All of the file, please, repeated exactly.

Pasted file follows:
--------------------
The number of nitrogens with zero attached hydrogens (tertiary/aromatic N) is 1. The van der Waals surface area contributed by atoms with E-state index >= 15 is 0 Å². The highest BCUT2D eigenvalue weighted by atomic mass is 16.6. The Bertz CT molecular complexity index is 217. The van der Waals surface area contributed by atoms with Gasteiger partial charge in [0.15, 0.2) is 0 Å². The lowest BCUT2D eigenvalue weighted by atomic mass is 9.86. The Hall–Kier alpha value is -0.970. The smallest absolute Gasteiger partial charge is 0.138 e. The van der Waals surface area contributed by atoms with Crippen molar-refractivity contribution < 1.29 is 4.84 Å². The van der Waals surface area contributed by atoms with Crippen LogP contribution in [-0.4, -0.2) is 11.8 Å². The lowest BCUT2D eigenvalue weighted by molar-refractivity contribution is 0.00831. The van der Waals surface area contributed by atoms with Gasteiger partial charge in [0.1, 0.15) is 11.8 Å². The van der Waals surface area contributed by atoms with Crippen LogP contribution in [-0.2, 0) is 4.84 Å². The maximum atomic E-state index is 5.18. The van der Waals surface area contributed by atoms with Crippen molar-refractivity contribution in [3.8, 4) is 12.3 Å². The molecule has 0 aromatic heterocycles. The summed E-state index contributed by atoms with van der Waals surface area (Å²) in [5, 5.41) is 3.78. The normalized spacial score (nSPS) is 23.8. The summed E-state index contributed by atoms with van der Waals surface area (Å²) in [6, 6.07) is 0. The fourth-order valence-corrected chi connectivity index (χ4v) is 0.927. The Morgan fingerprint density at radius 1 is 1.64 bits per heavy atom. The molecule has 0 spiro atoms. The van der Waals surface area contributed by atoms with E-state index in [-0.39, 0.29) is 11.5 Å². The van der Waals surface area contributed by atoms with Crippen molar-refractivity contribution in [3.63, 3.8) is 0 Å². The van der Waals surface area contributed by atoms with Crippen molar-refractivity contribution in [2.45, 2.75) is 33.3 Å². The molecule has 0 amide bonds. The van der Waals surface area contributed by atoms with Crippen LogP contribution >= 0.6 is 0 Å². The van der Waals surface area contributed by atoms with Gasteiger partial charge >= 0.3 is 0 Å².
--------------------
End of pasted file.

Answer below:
The number of nitrogens with zero attached hydrogens (tertiary/aromatic N) is 1. The van der Waals surface area contributed by atoms with E-state index >= 15 is 0 Å². The highest BCUT2D eigenvalue weighted by atomic mass is 16.6. The Bertz CT molecular complexity index is 217. The van der Waals surface area contributed by atoms with Gasteiger partial charge in [0.15, 0.2) is 0 Å². The lowest BCUT2D eigenvalue weighted by atomic mass is 9.86. The Hall–Kier alpha value is -0.970. The smallest absolute Gasteiger partial charge is 0.138 e. The van der Waals surface area contributed by atoms with Crippen molar-refractivity contribution < 1.29 is 4.84 Å². The van der Waals surface area contributed by atoms with Crippen LogP contribution in [-0.4, -0.2) is 11.8 Å². The lowest BCUT2D eigenvalue weighted by molar-refractivity contribution is 0.00831. The van der Waals surface area contributed by atoms with Gasteiger partial charge in [0.1, 0.15) is 11.8 Å². The van der Waals surface area contributed by atoms with Crippen LogP contribution in [-0.2, 0) is 4.84 Å². The maximum atomic E-state index is 5.18. The van der Waals surface area contributed by atoms with Crippen molar-refractivity contribution in [3.8, 4) is 12.3 Å². The molecule has 0 aromatic heterocycles. The summed E-state index contributed by atoms with van der Waals surface area (Å²) in [5, 5.41) is 3.78. The normalized spacial score (nSPS) is 23.8. The summed E-state index contributed by atoms with van der Waals surface area (Å²) in [6, 6.07) is 0. The fourth-order valence-corrected chi connectivity index (χ4v) is 0.927. The Morgan fingerprint density at radius 1 is 1.64 bits per heavy atom. The molecule has 0 spiro atoms. The van der Waals surface area contributed by atoms with E-state index in [-0.39, 0.29) is 11.5 Å². The van der Waals surface area contributed by atoms with Crippen molar-refractivity contribution in [3.63, 3.8) is 0 Å². The van der Waals surface area contributed by atoms with Crippen molar-refractivity contribution in [2.45, 2.75) is 33.3 Å². The molecule has 0 amide bonds. The van der Waals surface area contributed by atoms with Crippen LogP contribution >= 0.6 is 0 Å². The van der Waals surface area contributed by atoms with Gasteiger partial charge >= 0.3 is 0 Å².